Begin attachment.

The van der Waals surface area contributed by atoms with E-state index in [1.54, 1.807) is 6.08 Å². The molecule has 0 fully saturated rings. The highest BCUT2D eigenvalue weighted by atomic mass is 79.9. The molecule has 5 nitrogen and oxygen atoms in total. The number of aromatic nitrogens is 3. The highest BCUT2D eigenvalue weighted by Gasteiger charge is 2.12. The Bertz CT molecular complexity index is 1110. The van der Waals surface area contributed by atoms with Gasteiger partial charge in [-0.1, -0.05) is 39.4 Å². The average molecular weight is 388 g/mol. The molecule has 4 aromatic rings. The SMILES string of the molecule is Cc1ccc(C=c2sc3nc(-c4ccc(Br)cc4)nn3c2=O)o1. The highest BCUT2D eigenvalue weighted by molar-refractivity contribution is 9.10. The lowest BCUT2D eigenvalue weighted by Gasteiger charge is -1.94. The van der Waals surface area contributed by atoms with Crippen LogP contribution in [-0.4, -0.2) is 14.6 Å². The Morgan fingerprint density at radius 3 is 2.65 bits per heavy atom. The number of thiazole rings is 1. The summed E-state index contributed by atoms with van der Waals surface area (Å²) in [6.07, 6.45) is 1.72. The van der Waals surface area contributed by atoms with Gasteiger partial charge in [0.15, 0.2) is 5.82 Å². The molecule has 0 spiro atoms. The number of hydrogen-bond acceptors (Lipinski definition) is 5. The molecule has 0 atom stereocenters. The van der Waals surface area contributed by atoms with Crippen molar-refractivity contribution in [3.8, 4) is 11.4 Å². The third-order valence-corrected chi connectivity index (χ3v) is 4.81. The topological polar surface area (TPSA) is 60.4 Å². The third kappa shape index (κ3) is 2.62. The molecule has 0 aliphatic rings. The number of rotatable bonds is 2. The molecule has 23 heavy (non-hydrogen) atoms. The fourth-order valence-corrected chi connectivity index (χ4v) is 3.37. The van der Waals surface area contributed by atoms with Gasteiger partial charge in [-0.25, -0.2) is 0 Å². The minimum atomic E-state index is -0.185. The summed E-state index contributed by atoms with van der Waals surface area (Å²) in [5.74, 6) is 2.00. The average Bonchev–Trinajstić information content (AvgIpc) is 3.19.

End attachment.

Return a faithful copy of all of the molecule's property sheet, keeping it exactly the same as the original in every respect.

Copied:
The van der Waals surface area contributed by atoms with E-state index in [1.54, 1.807) is 6.08 Å². The molecule has 0 fully saturated rings. The highest BCUT2D eigenvalue weighted by atomic mass is 79.9. The molecule has 5 nitrogen and oxygen atoms in total. The number of aromatic nitrogens is 3. The highest BCUT2D eigenvalue weighted by Gasteiger charge is 2.12. The Bertz CT molecular complexity index is 1110. The van der Waals surface area contributed by atoms with Gasteiger partial charge in [-0.1, -0.05) is 39.4 Å². The average molecular weight is 388 g/mol. The molecule has 4 aromatic rings. The SMILES string of the molecule is Cc1ccc(C=c2sc3nc(-c4ccc(Br)cc4)nn3c2=O)o1. The highest BCUT2D eigenvalue weighted by molar-refractivity contribution is 9.10. The lowest BCUT2D eigenvalue weighted by Gasteiger charge is -1.94. The van der Waals surface area contributed by atoms with Crippen LogP contribution in [-0.4, -0.2) is 14.6 Å². The Morgan fingerprint density at radius 3 is 2.65 bits per heavy atom. The number of thiazole rings is 1. The summed E-state index contributed by atoms with van der Waals surface area (Å²) in [6.07, 6.45) is 1.72. The van der Waals surface area contributed by atoms with Gasteiger partial charge in [0.15, 0.2) is 5.82 Å². The molecule has 0 spiro atoms. The number of hydrogen-bond acceptors (Lipinski definition) is 5. The molecule has 0 atom stereocenters. The van der Waals surface area contributed by atoms with Crippen molar-refractivity contribution in [3.8, 4) is 11.4 Å². The third-order valence-corrected chi connectivity index (χ3v) is 4.81. The topological polar surface area (TPSA) is 60.4 Å². The third kappa shape index (κ3) is 2.62. The molecule has 0 aliphatic rings. The number of rotatable bonds is 2. The molecule has 23 heavy (non-hydrogen) atoms. The fourth-order valence-corrected chi connectivity index (χ4v) is 3.37. The van der Waals surface area contributed by atoms with Gasteiger partial charge in [-0.25, -0.2) is 0 Å². The minimum atomic E-state index is -0.185. The summed E-state index contributed by atoms with van der Waals surface area (Å²) in [5.74, 6) is 2.00. The average Bonchev–Trinajstić information content (AvgIpc) is 3.19.